Divorce is oftentimes an emotional experience. Untangling your life from the one you’ve built with your spouse can be difficult to say the least, riddling you with anger, anxiety, fear, and depression. But as hard as divorce can be for you, it can be earth-shattering for your children.
Over the years, your marriage has provided your children with a sense of stability and normalcy. All of that can feel threatened, though, when you go through a marriage dissolution. This is especially true when there’s fighting between parents, emotional turmoil amongst the parents, less parental focus on the children, changes in family economics, and when a new love interest is brought into the picture.
If you don’t act to protect your children from the impact of your divorce, then you could see issues such as poor school performance, behavioral issues, and catastrophic damage to your relationship with them. So, now is the time to act to preserve their emotional and psychological well-being.
Tips for protecting your children from the divorce process
Fortunately, there’s a lot you can do to protect your child. This includes the following:
- Not using your child as a messenger: Children are often caught in the middle of their parents, especially when the parents use the child to communicate with each other. This thrusts the child into the middle of divorce issues, which is overwhelmingly stressful for children. There are more effective means of communication that you should use.
- Preserve routine as much as possible: Your child is going to experience substantial changes, and it can be hard for them to adapt given the emotional challenges involved. You can dampen the impact, though, by keeping as much of their old routine intact as possible. This will give your children some sense of stability at a time that may otherwise feel chaotic for them.
- Talk to your children: You shouldn’t let your children navigate their emotions on their own when you’re going through a divorce. So, check in with them regularly and encourage open lines of communication. Be open and honest with your children, too, so that they feel comfortable coming to you when they’re struggling to cope.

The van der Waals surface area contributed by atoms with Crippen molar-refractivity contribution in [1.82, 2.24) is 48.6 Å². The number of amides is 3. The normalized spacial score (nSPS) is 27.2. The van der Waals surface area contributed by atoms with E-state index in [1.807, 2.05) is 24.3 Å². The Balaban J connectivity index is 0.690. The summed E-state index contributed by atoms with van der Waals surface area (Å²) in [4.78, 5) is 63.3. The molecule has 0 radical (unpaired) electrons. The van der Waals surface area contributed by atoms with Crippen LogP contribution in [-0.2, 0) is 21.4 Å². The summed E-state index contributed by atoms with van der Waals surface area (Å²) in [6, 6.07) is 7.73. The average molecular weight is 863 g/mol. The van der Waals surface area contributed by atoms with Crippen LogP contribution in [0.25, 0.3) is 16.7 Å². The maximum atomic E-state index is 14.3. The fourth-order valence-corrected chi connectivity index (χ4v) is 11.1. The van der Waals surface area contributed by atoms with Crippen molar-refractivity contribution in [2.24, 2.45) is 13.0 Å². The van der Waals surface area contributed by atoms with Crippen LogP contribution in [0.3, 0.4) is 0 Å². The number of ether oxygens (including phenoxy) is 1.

- Work on co-parenting: Exposure to conflict can be challenging for your children. You might be able to reduce the conflict they face if you and the other parent can work on effective co-parenting strategies. This may include modifying communication styles and refocusing conversations on your children’s best interests.
- Encourage time spent with the other parent: Even though you might be angry at the other parent, they are an integral part of your children’s lives. So, as long as there aren’t safety issues, you should encourage your children to spend meaningful time with the other parent. This will help in their development and ease them into their newfound lives post-divorce.
Know how to navigate your divorce
These are just some ideas to keep your children emotionally safe during divorce. But to protect them as much as possible, you need to have a plan going into the marriage dissolution process. Therefore, if you’re headed toward marriage dissolution, then you need to carefully think through the evidence at hand and the best way to utilize it to your advantage.
That can sound stressful given everything that you’re dealing with, but you can take the guesswork out of your case by educating yourself as much as possible and securing any support that you might need.